Foraging is simply the process of finding your food someplace other than the grocery store. Armstrong says farmers markets, home gardening, and edible landscaping are as much foraging as walking fields or forest preserves. While she teaches people how to identify foods in the wild, she also encourages gathering seeds and growing those wild foods for ourselves:

ARMSTRONG: Whenever people want to know about foraging, they want to know where they can go out and collect vast amounts of free food. They are not vast amounts. You need to grow them yourself. You can’t go out and wantonly forage.

It’s this stewarding philosophy that makes Armstrong’s foraging vision unique. It both preserves the natural habitat while encouraging a return to less domesticated, and more regional foods.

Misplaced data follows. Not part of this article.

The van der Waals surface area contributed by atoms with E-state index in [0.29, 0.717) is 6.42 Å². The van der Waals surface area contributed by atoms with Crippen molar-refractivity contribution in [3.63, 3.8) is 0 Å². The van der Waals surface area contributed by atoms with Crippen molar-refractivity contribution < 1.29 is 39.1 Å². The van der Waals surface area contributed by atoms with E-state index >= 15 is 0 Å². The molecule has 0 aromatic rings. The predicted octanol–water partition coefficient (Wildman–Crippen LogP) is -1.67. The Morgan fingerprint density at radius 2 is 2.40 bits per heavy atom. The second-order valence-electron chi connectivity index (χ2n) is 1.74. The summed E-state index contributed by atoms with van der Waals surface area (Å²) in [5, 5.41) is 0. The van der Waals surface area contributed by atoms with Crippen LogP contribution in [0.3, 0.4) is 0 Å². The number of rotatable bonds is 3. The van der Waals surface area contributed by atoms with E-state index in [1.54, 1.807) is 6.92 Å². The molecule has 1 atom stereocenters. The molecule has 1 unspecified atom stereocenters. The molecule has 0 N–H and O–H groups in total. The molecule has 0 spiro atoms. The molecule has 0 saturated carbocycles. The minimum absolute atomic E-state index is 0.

ARMSTRONG: This is a dogwood,. This is the Cornelian Cherry Dogwood. And so it has a red berry on it which tastes like a cherry, a sour cherry…

Foraging does come with a number of challenges though: for starters, Armstrong is not the only one gathering from her land.

ARMSTRONG: These are wild plum trees right here surrounding the porch, but the squirrels and chipmunks eat them when they’re green, and they eat the plum off and throw it away, and they take the pit. So it makes me very mad because they don’t even let them get ripe!

But as Armstrong believes every creature has its place and purpose, she enjoys what she can harvest. Besides, she says, there are still plenty of edible plants they leave alone.

ARMSTRONG: These are the European Nettles. Nettles is…

Since many poisonous plants resemble wild edibles, beginning foragers should learn from a seasoned one before getting too adventurous. One blessing of foraging: the cross generational relationships it encourages as older folks pass down knowledge to younger ones..